The SME space will be a significant arena for recruitment M&A activity in 2017, along with some large transactions "that will probably surprise everybody", a specialist says.
Gathering pace in the small-to-medium end of M&A will drive much change in the industry at large, "because that creates bigger companies and brings about a generational change of ownership", says HHMC director Rod Hore.
"The conditions that have led to a whole lot of M&A over the last few years – like low interest rates, and the changing industry that means people have to react – I think those conditions will still be around in the New Year, and I don't see a slowdown in the big transactions for the next couple of years," he told Shortlist.
As owners at the smaller end of the spectrum work out how to position themselves for an optimal sale, Hore says it's become increasingly harder to match buyers to sellers "and get clear expectations with both parties".
"It's taking them time to understand what their value might be if they put their business on the market and to who or what type of company will purchase them in the future", which has led to slower sales processes over the past 12 months.
"There's probably more desire than there is results from M&A at the smaller level. And I don't think that's going to slow down – there's a lot of latent demand for people to sell."
This contrasts greatly with M&A activity among large and corporate businesses, which are keeping it more strategic.
Internationally and locally, Hore says, larger companies are constantly looking at their service offerings and geographical presence, and considering how they can expand these.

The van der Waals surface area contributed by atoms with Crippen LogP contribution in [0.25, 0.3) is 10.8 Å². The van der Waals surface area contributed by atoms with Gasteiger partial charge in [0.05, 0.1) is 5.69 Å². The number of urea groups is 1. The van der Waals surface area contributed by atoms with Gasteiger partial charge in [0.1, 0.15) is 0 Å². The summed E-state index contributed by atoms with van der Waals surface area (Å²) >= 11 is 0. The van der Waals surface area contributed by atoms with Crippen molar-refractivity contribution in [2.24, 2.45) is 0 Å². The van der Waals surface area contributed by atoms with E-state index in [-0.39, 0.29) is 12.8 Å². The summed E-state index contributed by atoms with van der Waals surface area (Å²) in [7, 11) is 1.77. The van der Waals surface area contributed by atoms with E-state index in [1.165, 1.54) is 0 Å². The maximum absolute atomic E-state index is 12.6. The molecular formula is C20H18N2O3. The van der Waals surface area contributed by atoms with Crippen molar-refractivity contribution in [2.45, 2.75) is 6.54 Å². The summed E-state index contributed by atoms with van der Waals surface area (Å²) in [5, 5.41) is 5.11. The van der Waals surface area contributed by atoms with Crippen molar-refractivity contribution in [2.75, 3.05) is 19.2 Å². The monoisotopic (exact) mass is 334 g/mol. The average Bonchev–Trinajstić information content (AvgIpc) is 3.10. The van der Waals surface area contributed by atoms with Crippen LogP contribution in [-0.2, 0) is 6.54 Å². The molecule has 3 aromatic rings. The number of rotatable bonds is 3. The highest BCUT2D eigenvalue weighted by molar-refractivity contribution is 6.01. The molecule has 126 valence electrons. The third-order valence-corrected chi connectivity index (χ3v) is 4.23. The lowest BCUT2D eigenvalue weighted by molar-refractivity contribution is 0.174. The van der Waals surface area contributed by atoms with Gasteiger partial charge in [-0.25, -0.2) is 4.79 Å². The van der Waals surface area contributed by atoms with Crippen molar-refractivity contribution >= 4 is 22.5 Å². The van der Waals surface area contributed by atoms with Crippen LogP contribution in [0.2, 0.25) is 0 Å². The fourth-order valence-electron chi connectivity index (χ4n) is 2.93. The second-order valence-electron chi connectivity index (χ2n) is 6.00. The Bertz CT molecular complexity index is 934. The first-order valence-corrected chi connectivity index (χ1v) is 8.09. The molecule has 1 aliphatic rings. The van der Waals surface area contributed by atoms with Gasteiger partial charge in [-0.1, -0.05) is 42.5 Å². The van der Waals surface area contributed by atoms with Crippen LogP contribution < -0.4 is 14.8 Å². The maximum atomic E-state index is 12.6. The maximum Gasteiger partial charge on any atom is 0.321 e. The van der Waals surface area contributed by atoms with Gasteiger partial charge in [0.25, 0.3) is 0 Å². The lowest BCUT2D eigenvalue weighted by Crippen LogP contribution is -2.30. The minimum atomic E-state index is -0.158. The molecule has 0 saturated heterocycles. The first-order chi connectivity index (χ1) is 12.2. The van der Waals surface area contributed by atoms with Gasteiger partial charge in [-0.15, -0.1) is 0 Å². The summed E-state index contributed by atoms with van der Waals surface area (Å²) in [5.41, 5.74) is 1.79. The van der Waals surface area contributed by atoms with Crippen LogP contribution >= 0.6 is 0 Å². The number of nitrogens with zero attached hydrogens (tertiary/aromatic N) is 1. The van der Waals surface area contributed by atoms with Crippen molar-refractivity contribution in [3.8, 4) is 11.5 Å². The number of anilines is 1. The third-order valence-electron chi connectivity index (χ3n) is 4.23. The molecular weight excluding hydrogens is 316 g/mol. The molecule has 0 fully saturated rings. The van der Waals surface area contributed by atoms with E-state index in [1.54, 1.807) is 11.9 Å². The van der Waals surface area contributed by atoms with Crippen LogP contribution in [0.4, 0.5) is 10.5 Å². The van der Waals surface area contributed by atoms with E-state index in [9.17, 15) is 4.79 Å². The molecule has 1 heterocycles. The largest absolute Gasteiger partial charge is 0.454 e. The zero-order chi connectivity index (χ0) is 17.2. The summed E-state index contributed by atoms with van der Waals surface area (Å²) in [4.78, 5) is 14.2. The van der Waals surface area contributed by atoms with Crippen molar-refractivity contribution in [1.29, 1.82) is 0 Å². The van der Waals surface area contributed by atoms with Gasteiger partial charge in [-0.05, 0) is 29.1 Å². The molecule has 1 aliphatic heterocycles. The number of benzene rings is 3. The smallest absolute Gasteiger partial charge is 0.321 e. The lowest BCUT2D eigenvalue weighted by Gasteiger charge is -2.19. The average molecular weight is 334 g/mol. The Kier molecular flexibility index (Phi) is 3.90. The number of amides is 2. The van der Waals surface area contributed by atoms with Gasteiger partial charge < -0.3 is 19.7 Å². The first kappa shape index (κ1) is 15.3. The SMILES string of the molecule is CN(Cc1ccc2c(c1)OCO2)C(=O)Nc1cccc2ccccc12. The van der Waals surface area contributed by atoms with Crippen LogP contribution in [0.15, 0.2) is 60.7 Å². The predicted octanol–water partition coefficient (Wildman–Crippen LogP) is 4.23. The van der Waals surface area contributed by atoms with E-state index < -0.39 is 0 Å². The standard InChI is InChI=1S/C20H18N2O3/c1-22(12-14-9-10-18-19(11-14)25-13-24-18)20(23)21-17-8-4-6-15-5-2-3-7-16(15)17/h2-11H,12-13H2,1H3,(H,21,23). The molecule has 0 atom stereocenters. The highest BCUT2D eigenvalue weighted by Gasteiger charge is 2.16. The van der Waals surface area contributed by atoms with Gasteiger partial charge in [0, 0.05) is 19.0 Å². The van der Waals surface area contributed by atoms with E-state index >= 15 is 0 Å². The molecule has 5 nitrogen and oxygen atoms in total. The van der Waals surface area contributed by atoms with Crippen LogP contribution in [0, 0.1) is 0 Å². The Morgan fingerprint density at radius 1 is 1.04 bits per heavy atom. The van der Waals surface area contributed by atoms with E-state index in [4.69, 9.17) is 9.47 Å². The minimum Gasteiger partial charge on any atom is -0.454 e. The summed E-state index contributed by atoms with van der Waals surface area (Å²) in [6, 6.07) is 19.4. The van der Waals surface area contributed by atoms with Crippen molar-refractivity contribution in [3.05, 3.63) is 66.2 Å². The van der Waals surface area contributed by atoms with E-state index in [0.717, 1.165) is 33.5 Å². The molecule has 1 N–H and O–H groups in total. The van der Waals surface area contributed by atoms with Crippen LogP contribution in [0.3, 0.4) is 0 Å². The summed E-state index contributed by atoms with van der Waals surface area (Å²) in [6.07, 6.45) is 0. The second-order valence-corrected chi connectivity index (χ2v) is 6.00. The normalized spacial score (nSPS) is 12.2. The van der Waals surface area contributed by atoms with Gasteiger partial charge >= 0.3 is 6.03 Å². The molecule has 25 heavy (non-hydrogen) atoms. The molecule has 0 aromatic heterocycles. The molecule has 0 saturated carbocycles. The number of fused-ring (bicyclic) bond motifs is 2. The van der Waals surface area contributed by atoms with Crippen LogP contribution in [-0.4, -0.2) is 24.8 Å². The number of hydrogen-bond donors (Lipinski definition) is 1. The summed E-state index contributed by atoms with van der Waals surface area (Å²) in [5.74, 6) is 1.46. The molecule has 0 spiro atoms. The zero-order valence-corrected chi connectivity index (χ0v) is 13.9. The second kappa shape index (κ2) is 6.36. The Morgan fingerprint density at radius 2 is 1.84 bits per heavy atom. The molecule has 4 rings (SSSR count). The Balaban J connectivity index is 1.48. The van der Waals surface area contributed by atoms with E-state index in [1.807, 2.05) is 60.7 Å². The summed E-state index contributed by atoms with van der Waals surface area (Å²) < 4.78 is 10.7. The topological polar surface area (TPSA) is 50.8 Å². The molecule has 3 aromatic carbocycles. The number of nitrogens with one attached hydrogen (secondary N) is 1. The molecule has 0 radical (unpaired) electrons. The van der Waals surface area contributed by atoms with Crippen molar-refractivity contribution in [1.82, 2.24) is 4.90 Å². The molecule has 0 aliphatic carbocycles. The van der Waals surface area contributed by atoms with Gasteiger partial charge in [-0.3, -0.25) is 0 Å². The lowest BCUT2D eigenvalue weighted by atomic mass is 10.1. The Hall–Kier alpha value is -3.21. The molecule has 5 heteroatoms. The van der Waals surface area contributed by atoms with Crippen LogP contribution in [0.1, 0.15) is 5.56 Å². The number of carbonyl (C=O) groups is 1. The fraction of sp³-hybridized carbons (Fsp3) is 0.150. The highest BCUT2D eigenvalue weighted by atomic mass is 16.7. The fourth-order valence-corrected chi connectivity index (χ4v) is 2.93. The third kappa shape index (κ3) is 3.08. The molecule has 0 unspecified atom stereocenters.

Non-traditional businesses more attractive to buyers
An emerging variety of companies garnering interest are those that have added something to their traditional recruitment capability, such as HR consulting, statement of work, managed services or RPO, Hore says.
That becomes very desirable for companies looking to crack into a new area, or where they have been "a bit late to the party", and these extra service offerings will be a real feature going forward for people who are looking to sell their business.
"I think I can crudely summarise it sometimes as saying, when they walk up to a customer, they have a different conversation other than 'have you got any jobs?' They can talk to the customer about a solution or a better strategy. That's a desired position for somebody who's looking to acquire a company these days."
Often, having these services is more profitable as well, says Hore, noting Finite's FY2016 results show "having more than traditional recruitment in your armoury is a positive thing".
Appetite for growth will drive M&A
Scott Recruitment managing director Rosemary Scott says M&A is one area of the industry that has been quiet, but is likely to ignite again in 2017.
"The problem is if companies are looking to grow and hire more people, the biggest challenge of all is being able to get quality people. One of the best ways of doing that is to purchase another business."
Acquisition is one step a recruitment business can take, as well as organic growth; the best is a mix of both, she says.
Realism around value
Quite a few boutique firms "got a bit excited and energised from trying to complete a transaction during 2016 based on some big changes in the sector in 2015", says FutureYou CEO Simon Meyer.
"It will be interesting to see in 2017 whether that continues."
Noting the merger of Ethos Corporation and BeathChapman (now Ethos BeathChapman), Outsourcing Inc's acquisition of Bluefin Resources Group, and Harrier Human Capital's majority stake purchase of Oceans Group, he notes "there's a flow there".
Realism around value is still key, says Meyer, and he observes a gap between what some people believe their executive recruitment firms are worth and what either a domestic or international buyer in the trade sale channel is prepared to pay.
The problem in Australia – particularly after a number of firms attained public listings – is the industry became a bit shy about working out how to realise value, he says.
Amid a stable backdrop in Sydney and Melbourne in the last couple of years, "we're seeing those value equations being worked out again – but it's not happening through listings anymore. It's happening through trade sales, sales of businesses to other businesses in the sector".
Originally Published in Shortlist December 2016. Click Here to read the full article (login required).